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Poll: Health Care Most Important Issue to Dem. Primary Voters

Sen. Bernie Sanders speaks during an event to introduce the “Medicare for All Act of 2017” on Capitol Hill in 2017. (Yuri Gripas/Reuters)

Health care ranked as the most important issue to likely Democratic primary voters in a new poll released Tuesday.

About 25 percent of such voters said health care is their top priority, while 22 percent said economic issues are most important to them, according to the Morning Consult survey.

Supporters of South Bend, Ind. mayor Pete Buttigieg, Senator Elizabeth Warren, and Senator Bernie Sanders all said health care was the most important issue to them. Economic issues ranked second for Sanders and Warren supporters, while seniors’ issues ranked second for Buttigieg supporters. 26 percent of voters backing former vice president Joe Biden said seniors’ issues were the most important to them, while 24 percent of Biden supporters said health care was most important.

Various proposals to expand Medicare have taken center stage in the crowded Democratic presidential race. Sanders’s Medicare for All legislation has been cosponsored by Senators Warren, Kirsten Gillibrand, Kamala Harris, and Cory Booker, all contenders for the Democratic nomination. Harris has nevertheless indicated she would also be open to other more moderate proposals, and Booker has shown reluctance to eliminate the private-health-insurance market despite signing onto Sanders’s plan. Buttigieg, meanwhile, has said he supports an expansion of Medicare but opposes a single-payer system that would eliminate private health insurance.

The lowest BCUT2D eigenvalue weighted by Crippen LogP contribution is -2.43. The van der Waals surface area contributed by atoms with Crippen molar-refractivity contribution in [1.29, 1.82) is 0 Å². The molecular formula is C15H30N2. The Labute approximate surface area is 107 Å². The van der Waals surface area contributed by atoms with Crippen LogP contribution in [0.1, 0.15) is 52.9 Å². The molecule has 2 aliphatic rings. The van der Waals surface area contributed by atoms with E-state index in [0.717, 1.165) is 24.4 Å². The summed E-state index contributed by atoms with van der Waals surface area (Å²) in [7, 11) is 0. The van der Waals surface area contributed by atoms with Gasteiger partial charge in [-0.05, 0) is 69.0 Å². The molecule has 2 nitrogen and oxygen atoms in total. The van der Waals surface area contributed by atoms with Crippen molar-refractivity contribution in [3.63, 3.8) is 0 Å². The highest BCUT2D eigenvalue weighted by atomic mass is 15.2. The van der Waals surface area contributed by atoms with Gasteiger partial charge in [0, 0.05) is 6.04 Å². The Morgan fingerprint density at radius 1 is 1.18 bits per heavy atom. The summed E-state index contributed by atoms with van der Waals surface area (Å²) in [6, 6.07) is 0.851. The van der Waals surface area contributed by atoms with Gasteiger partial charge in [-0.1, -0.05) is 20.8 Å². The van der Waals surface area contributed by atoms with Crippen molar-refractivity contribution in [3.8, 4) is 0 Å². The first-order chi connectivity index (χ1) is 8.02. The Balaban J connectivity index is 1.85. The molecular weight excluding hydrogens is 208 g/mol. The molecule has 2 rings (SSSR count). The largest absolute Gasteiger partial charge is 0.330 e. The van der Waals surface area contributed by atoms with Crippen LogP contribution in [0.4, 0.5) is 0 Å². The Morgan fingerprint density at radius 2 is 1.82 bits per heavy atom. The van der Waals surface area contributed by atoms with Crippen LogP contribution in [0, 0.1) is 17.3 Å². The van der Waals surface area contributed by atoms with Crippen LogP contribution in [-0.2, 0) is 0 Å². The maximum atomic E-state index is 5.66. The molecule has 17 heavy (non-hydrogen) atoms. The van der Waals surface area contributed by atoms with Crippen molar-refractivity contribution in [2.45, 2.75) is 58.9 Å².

The Morning Consult poll found Biden, who has not officially announced a presidential run, outpacing his competitors at 30 percent support among Democratic primary voters. Sanders came second at 24 percent support, while the previously little-known Buttigieg sat in third place at 9 percent.

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